Richard Sherman versus Darrelle Revis is not a rivalry yet. How could it be? The two have never even
That hasn't stopped Sherman from taking to Twitter to proudly make a case that he is the best cornerback in the NFL.
The debate over who is better largely began as a result of a tweet Sherman sent out in late January, comparing Sherman's stats to Revis'.
"Women lie, men lie, numbers don't lie" twitter.com/RSherman_25/st…— Richard Sherman (@RSherman_25) January 25, 2013
Numbers don't lie, but they also don't tell the whole truth. So, who truly is the better cornerback?
To debate the topic, we welcome in Bleacher Report NFC West lead writer Tyson Langland. Take it away!
Erik, I appreciate you including me. However, your readers may not be as thrilled, because when it comes to this debate I have a hard time disagreeing with what Sherman said. Numbers don't lie and this year's numbers from No. 25 are some of the best posted by a cornerback EVER.
Opposing quarterbacks only completed 44.4 percent of their passes when throwing in his direction, he secured eight interceptions and had a quarterback rating against of 44.9. Absolutely absurd is the only way to describe his 2012 campaign.
Hey Revis, get ya picks up!
I'd be an idiot to contend Sherman didn't have a stellar 2012. Was it up to Revis' standard, though? The numbers say no.
The numbers you referenced from Sherman's 2012 campaign are impressive, but they don't hold a candle to Revis' 2009 campaign. It was his best year, and arguably one of the best ever by a cornerback with Revis allowing completions on 36.9 percent of targets and an absurd 32.3 passer rating.
Revis' numbers have come back down to earth a bit, but isn't that to be expected? And that's just the point with Sherman: Ultimately, this debate exposes Sherman's supporters as prisoners of the moment. Revis has been doing his thing for years on end. Let's wait to see Sherman pull it off for more than just one year before anointing him the best cornerback in the league. Nobody was arguing Cam Newton was in Tom Brady's league in 2011.
Come on Erik, we all know that the NFL is all about "What have you done for me lately?" And what has Revis done for me lately? Nothing. His numbers from both 2010 and 2011 compare to Sherman's in one statistical category: Completion percentage. That's it.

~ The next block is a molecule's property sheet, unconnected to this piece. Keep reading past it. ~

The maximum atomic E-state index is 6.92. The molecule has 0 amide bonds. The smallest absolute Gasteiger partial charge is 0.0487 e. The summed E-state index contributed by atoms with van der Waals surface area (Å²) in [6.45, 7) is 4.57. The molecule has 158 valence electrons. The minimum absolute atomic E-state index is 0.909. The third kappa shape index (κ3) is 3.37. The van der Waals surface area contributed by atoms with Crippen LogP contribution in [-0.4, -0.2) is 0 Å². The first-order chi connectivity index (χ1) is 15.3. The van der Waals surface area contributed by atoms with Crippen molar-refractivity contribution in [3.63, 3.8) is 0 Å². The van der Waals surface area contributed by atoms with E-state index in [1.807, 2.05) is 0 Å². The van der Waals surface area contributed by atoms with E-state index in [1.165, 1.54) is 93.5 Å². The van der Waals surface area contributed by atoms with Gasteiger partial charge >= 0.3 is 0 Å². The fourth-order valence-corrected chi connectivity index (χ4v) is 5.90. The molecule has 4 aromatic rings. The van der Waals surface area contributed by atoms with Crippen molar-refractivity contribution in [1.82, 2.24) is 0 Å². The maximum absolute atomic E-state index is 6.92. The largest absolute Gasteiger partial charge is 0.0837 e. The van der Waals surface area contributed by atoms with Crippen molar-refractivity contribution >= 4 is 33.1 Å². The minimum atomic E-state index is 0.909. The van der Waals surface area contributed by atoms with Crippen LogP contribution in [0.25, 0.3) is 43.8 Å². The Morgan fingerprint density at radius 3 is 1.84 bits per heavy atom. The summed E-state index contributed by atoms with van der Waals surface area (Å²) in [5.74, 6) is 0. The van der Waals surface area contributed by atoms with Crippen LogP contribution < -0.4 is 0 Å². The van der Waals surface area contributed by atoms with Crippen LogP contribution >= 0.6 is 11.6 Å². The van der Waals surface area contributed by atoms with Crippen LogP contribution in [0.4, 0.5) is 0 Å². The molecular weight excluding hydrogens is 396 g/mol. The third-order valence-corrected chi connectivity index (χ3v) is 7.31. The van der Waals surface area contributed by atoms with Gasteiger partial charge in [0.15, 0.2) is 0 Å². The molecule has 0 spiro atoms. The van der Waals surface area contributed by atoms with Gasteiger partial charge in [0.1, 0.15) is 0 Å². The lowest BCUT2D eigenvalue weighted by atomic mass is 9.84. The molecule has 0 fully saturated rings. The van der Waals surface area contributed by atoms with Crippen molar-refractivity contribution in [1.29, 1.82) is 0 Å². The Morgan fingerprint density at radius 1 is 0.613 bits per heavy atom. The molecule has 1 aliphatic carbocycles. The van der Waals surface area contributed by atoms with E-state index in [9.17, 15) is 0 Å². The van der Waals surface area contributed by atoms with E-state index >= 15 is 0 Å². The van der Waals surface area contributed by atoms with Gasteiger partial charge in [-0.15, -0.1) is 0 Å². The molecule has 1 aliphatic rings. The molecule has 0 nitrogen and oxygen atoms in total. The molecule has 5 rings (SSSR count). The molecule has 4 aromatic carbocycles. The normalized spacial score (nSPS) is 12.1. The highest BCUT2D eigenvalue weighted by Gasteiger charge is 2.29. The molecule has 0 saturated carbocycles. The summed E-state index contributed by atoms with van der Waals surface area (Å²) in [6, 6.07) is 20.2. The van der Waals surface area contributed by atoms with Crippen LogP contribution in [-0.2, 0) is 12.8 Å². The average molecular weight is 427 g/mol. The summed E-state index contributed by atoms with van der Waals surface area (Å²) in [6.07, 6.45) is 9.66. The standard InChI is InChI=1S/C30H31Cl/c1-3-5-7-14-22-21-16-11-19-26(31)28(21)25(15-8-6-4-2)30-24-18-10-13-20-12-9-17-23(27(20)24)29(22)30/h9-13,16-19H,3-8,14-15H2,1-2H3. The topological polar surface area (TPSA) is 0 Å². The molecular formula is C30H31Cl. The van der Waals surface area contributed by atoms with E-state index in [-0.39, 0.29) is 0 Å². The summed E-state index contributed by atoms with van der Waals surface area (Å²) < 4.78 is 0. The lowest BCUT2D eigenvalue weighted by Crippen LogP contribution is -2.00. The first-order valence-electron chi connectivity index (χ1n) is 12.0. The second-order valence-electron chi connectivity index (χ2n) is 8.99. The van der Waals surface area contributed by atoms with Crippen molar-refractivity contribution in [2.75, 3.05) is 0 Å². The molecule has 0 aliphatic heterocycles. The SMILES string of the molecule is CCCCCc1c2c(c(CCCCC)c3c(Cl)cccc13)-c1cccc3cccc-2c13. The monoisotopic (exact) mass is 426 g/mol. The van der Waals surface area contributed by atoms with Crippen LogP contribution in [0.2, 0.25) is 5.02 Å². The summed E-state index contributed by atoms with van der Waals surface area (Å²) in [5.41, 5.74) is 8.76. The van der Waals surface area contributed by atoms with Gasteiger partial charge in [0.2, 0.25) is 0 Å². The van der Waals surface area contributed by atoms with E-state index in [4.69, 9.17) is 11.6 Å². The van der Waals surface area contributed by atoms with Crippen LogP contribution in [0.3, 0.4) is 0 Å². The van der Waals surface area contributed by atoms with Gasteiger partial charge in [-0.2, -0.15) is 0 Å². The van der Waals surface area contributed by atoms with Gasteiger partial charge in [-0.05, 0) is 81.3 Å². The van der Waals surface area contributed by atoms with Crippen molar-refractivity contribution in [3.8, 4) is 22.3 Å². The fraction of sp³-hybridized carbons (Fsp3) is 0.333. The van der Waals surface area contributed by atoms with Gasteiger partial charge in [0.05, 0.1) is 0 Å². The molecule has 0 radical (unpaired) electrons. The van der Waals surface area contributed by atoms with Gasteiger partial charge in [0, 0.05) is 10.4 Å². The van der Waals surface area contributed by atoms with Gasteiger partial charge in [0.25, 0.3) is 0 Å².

But if I must comply with you and go back in time, let's do it like this. Sherman has only played in 30 career games (regular season and playoffs), so take those 30 appearances and stack them against any two seasons in which Revis played all 16 games.
Through 30 games, Sherman has allowed a completion 45.4 percent of the time, opposing quarterbacks have a rating of 51.1, he has 12 interceptions and 27 passes defended. Give me a 30-game stretch in which Revis has put up better numbers.
Okay, you asked for it:
Sherman may have more interceptions in his 30-game stretch—believe me, he won't let anyone forget that—but are interceptions the best and only metric?
Since Sherman is so intent on basing the argument on interceptions, is he going to argue he's better than Deion Sanders, who never had more than six picks in a season? Is he trying to argue Kyle Arrington (league-leading seven interceptions in 2011) is better than Revis, and nearly Sherman's equal?
Don't think so.
As Tyson's argument illustrates, Sherman has reached those heights in only his second year in the NFL, while it took Revis a little bit before he got completely situated.
On the other hand, Revis' career best so far is better than Sherman's career best so far.
With that, though, it seems Tyson and I have to agree to disagree.
Who is the best cornerback in the NFL?
What do you, the readers, think? Cast a vote in the poll and leave your thoughts in the comments.
Erik Frenz is the AFC East lead blogger for Bleacher Report. Be sure to follow Erik on Twitter and "like" the AFC East blog on Facebook to keep up with all the updates. Unless specified otherwise, all quotes are obtained first-hand or via team press releases. All stats via Pro Football Focus.